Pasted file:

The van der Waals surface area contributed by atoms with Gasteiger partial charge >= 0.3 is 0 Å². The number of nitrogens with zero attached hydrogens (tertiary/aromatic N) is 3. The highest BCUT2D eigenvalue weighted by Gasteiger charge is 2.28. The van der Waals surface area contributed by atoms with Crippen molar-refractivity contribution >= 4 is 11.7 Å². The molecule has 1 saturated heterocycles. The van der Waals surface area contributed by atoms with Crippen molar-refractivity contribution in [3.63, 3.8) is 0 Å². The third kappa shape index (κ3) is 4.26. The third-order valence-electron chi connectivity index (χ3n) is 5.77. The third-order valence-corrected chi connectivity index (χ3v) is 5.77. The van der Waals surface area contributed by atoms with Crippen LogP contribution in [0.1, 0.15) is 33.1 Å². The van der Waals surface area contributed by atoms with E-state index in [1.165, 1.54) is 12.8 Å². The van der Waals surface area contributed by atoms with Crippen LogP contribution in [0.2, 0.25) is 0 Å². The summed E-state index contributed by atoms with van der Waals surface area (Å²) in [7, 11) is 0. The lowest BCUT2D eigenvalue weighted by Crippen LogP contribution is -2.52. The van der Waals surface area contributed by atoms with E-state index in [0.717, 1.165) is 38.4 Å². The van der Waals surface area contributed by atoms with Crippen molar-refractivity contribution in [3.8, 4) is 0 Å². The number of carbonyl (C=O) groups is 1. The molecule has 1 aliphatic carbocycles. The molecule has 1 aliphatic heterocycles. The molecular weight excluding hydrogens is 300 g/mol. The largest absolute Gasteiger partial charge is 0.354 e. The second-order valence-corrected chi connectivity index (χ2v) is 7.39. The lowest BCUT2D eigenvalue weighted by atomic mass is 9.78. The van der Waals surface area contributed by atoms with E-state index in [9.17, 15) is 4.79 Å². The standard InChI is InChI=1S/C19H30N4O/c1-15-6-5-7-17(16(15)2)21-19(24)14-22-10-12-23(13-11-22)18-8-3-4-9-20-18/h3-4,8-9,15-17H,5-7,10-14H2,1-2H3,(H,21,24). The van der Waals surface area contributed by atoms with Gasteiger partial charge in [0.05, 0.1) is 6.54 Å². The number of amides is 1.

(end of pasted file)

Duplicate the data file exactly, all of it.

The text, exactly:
The van der Waals surface area contributed by atoms with Gasteiger partial charge >= 0.3 is 0 Å². The number of nitrogens with zero attached hydrogens (tertiary/aromatic N) is 3. The highest BCUT2D eigenvalue weighted by Gasteiger charge is 2.28. The van der Waals surface area contributed by atoms with Crippen molar-refractivity contribution >= 4 is 11.7 Å². The molecule has 1 saturated heterocycles. The van der Waals surface area contributed by atoms with Crippen molar-refractivity contribution in [3.63, 3.8) is 0 Å². The third kappa shape index (κ3) is 4.26. The third-order valence-electron chi connectivity index (χ3n) is 5.77. The third-order valence-corrected chi connectivity index (χ3v) is 5.77. The van der Waals surface area contributed by atoms with Crippen LogP contribution in [0.1, 0.15) is 33.1 Å². The van der Waals surface area contributed by atoms with E-state index in [1.165, 1.54) is 12.8 Å². The van der Waals surface area contributed by atoms with Crippen LogP contribution in [0.2, 0.25) is 0 Å². The summed E-state index contributed by atoms with van der Waals surface area (Å²) in [7, 11) is 0. The lowest BCUT2D eigenvalue weighted by Crippen LogP contribution is -2.52. The van der Waals surface area contributed by atoms with E-state index in [0.717, 1.165) is 38.4 Å². The van der Waals surface area contributed by atoms with Crippen molar-refractivity contribution in [3.8, 4) is 0 Å². The number of carbonyl (C=O) groups is 1. The molecule has 1 aliphatic carbocycles. The molecule has 1 aliphatic heterocycles. The molecular weight excluding hydrogens is 300 g/mol. The largest absolute Gasteiger partial charge is 0.354 e. The second-order valence-corrected chi connectivity index (χ2v) is 7.39. The lowest BCUT2D eigenvalue weighted by atomic mass is 9.78. The van der Waals surface area contributed by atoms with E-state index in [9.17, 15) is 4.79 Å². The standard InChI is InChI=1S/C19H30N4O/c1-15-6-5-7-17(16(15)2)21-19(24)14-22-10-12-23(13-11-22)18-8-3-4-9-20-18/h3-4,8-9,15-17H,5-7,10-14H2,1-2H3,(H,21,24). The van der Waals surface area contributed by atoms with Gasteiger partial charge in [0.05, 0.1) is 6.54 Å². The number of amides is 1.